It may be too soon to celebrate the possibility of farreaching media transformation under a multi-party government in Zimbabwe. It is, however, clear that change of sorts is inevitable.
As in the case of most transitions, power will be lost and won, loyalties will shift, new alignments and realignments will emerge in political and corporate hierarchies. For journalists – especially in the highly polarised society that is Zimbabwe – a careful and complex negotiation will be required.
Consider the state media empire comprising Zimbabwe Newspapers Group (Zimpapers) and the Zimbabwe Broadcasting Holdings (ZBH). Since independence from Britain in 1980, journalism practice within these media groups has been in loyal service of the political elite. The world was framed in binaries of friends and enemies of the ruling Zanu PF party. The state media has known no middle ground. Reporting has been construed as a continuation of the liberation struggle, even though the party has been in power for 28 years.
Even after 9/15 – the date of the signing of the memorandum of agreement between Robert Mugabe and his arch rival Morgan Tsvangirai – the state media could not bring itself to accept that Tsvangirai could be reported on in terms other than the usual frame of ignorant Western puppet and sell-out. It reported on ongoing political negotiations in terms of an existential tussle between “Cde Mugabe” – signifying “friend” or part of “us” – and the two formations of the Movement for Democratic Change (MDC), representing the “other”.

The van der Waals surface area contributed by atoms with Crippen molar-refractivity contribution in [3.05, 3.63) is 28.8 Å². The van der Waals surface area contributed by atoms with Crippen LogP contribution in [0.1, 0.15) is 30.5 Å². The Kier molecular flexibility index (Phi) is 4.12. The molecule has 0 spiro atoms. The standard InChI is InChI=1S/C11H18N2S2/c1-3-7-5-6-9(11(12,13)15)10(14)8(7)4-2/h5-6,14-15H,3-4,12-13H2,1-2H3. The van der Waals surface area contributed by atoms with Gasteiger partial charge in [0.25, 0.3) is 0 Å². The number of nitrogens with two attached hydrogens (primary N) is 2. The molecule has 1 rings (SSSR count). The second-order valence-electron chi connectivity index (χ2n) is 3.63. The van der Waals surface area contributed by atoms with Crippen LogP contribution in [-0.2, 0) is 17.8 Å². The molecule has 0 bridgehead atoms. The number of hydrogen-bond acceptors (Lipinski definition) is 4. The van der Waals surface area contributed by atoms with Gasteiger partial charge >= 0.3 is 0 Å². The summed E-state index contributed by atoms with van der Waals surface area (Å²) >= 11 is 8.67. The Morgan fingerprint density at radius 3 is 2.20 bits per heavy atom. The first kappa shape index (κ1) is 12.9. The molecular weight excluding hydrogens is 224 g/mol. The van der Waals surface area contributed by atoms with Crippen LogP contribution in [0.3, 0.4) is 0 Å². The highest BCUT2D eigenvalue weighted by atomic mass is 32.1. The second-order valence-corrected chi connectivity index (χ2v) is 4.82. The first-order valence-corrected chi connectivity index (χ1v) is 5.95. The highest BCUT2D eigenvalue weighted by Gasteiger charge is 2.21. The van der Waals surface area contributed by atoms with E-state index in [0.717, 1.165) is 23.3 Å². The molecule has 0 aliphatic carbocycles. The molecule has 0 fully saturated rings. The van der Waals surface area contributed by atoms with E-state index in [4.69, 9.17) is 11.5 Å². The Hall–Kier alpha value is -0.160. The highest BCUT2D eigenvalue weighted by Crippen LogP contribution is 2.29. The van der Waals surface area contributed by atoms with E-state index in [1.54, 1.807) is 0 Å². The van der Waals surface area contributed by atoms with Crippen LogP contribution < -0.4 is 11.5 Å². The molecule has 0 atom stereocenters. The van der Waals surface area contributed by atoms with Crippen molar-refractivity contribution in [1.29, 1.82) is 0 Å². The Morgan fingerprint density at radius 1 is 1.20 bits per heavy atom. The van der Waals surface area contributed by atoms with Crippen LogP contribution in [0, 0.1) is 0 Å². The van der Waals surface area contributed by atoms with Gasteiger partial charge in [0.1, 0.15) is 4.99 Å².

Regardless of which party controls the Ministry of Information (or whatever new name it may be given) in the multiparty government, the state media will have to change. It will not be possible to selectively cover the activities of ministers from Zanu PF alone, who will constitute less than 50 percent of cabinet.
It is important that the state media begin to shift from the deferential mode of journalism toward a robust and critical paradigm. This will be a whole new culture for the state media, and it will not be easy. The easier route would have been to simply switch loyalties to new masters, as happened in 1980.
But then a multi-party government will not have outright new masters. The media must therefore take advantage of the likely struggles for media dominance by political parties in government to subject each of the political players to profound scrutiny.
It is not just the public media that needs to change. For a long time the private press has been the source of critical and investigative journalism in Zimbabwe, against a litany of legal and non-legal odds imposed by the state. Partly as a result of the state’s belligerence against critical journalism and partly as a result of the deterioration of the relationship between the state and big business following the controversial land reform programme in 2000, the private press became embedded with opposition politics in the country. (The decline of agriculture, which accompanied the land seizures, struck a blow to big business. At the same time, the commercial private press generally supported big business and the cause of commercial farmers.
The state branded both big business and the private media as agents of regime change.)
Where the state media echoed His Master’s Voice, the private press became the natural political tribunes for the MDC, with few exceptions and variations. Everything to do with Zanu PF was reported on in negative terms, sometimes quite unfairly.
As in the case of the state media, the private press will have to deal with the inevitability of change. It cannot simply select to report on the activities of a section of government and ignore the rest.